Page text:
Thursday, July 30, 2015

Toward a Fuller Cultural Profile?

 Toward a Fuller Cultural Profile?

By Tom Wachunas


    First, a little background. The following two paragraphs are from the ArtsInStark web site, .

   “Artist Gail Folwell, nationally recognized and awarded for her sculptures of athletes in action, has been awarded the second commission in The ELEVEN, a $2.2 million public art project of ArtsinStark and the Pro Football Hall of Fame celebrating the greatest moments in professional football history.  Her work, depicting The NFL Draft, 1936, will reside in Canton, Ohio, the birthplace of the National Football League (September 17, 1920), and the home of the eventual 11 public art pieces to be completed in 2020 for the 100th anniversary of the NFL…”

    “…I was drawn to The NFL Draft, 1936 (moment) because it demonstrated the collaboration between the business and the art of football.” said Folwell.  “For this reason, I was compelled to conceptually portray the team owner in a suit as the center on the team, building the roster of players around him…”
   Additionally, here’s a link to the video of the artwork being delivered to Canton’s Cultural Center for the Arts  : 

    Gail Folwell’s sculpture will be officially unveiled in Canton’s downtown Arts District on August 7, at the corner of 4th Street and Cleveland Avenue. The photographs above are (in order from the top down) of Folwell in her Colorado studio, the five-figure array of the sculpture-in- progress (both photos from ArtsInStark web site), a close-up I took of an unwrapped portion temporarily parked in the Cultural Center’s Great Court, and the newly-built concrete platform awaiting final installation.
    Beyond its programmatic relevance to the whole idea behind The Eleven project, the sculpture is a remarkable work of art in its own right. Folwell has invested her figures with both a sense of impending explosive motion and a visceral, expressive physicality. Though cast in bronze, they seem to have been carved out of solid rock. This in itself evokes football’s apparently permanent place in the landscape of America’s (not to mention Canton’s) “popular” culture. Folwell’s chosen medium of bronze casting is one steeped in a classical tradition that we rightly associate with elevating or monumentalizing human achievements. For a time-honored precedent, consider the ancient Greeks and their veneration of athletic pursuits expressed in exquisite bronze and marble statuary.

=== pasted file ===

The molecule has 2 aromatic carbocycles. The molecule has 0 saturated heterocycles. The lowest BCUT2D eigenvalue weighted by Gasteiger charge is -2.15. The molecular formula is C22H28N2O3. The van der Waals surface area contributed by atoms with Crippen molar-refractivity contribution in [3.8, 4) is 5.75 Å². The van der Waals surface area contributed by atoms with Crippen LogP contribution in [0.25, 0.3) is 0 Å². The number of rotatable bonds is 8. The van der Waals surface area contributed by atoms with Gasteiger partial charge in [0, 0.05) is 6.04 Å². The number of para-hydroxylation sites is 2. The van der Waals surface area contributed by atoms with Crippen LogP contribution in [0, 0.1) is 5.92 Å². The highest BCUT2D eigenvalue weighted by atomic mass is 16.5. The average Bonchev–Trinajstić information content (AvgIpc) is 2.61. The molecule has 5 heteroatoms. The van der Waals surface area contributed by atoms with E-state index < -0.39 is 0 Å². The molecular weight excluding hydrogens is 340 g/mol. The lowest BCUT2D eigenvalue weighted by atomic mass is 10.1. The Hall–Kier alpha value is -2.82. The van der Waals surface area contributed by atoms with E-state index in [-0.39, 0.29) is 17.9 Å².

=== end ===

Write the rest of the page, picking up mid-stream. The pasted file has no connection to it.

Currently, the collection of Arts District public sculptures is primarily a mobile menagerie of funky fauna. While some might argue that this pastiche of mostly recycled industrial metal parts is an “entertaining” expression of artful whimsicality, it nonetheless collectively pales in comparison to the compelling elegance of a work such as Gail Folwell’s. Hers, I think, sets a very high bar for ArtsInStark’s future installations of public artworks, football-oriented and beyond.
    And why should it be otherwise? If the intent is to invest in impressive public art to enhance Canton’s Arts District and its downtown surrounds as a “tourist destination,” why can’t that art declare not just Canton’s famous connection to the NFL, but also the full legacy of Canton culture? I’m taking a cue from Folwell’s own words about her piece as demonstrating “…the collaboration between the business and the art of football,” and imagining a series of representational public artworks that speak to a collaboration between the business and the art of…art. All the arts, actually.
   Think of it – a series of public works to complement and balance The ELEVEN with celebrations of the Muses whose promptings have been active in Canton since long before the establishment of the NFL. Fantasy or feasibility? Do we have at least the will to realize specific, permanent public monuments to Canton’s remarkable (and too often neglected?) legacy of music, singing, theatre, ballet, and the visual arts?
    The ball, ArtsInStark, is in your hands.

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